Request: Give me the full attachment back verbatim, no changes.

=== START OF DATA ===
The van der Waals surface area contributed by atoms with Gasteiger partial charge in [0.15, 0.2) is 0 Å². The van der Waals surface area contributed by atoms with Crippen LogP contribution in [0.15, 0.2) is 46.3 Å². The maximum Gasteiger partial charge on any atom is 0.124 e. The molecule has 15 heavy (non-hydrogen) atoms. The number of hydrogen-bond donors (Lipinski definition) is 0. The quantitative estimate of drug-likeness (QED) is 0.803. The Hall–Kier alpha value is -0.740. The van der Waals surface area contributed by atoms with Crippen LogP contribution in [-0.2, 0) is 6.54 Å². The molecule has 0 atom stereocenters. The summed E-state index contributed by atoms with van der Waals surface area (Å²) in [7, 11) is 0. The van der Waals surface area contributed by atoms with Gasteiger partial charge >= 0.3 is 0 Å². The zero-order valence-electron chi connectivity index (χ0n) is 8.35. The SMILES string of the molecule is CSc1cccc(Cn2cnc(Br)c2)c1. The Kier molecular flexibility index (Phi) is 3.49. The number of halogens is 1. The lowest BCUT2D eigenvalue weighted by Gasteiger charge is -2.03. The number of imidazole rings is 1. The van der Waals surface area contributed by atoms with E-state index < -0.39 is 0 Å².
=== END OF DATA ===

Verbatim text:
The van der Waals surface area contributed by atoms with Gasteiger partial charge in [0.15, 0.2) is 0 Å². The van der Waals surface area contributed by atoms with Crippen LogP contribution in [0.15, 0.2) is 46.3 Å². The maximum Gasteiger partial charge on any atom is 0.124 e. The molecule has 15 heavy (non-hydrogen) atoms. The number of hydrogen-bond donors (Lipinski definition) is 0. The quantitative estimate of drug-likeness (QED) is 0.803. The Hall–Kier alpha value is -0.740. The van der Waals surface area contributed by atoms with Crippen LogP contribution in [-0.2, 0) is 6.54 Å². The molecule has 0 atom stereocenters. The summed E-state index contributed by atoms with van der Waals surface area (Å²) in [7, 11) is 0. The van der Waals surface area contributed by atoms with Gasteiger partial charge >= 0.3 is 0 Å². The zero-order valence-electron chi connectivity index (χ0n) is 8.35. The SMILES string of the molecule is CSc1cccc(Cn2cnc(Br)c2)c1. The Kier molecular flexibility index (Phi) is 3.49. The number of halogens is 1. The lowest BCUT2D eigenvalue weighted by Gasteiger charge is -2.03. The number of imidazole rings is 1. The van der Waals surface area contributed by atoms with E-state index < -0.39 is 0 Å².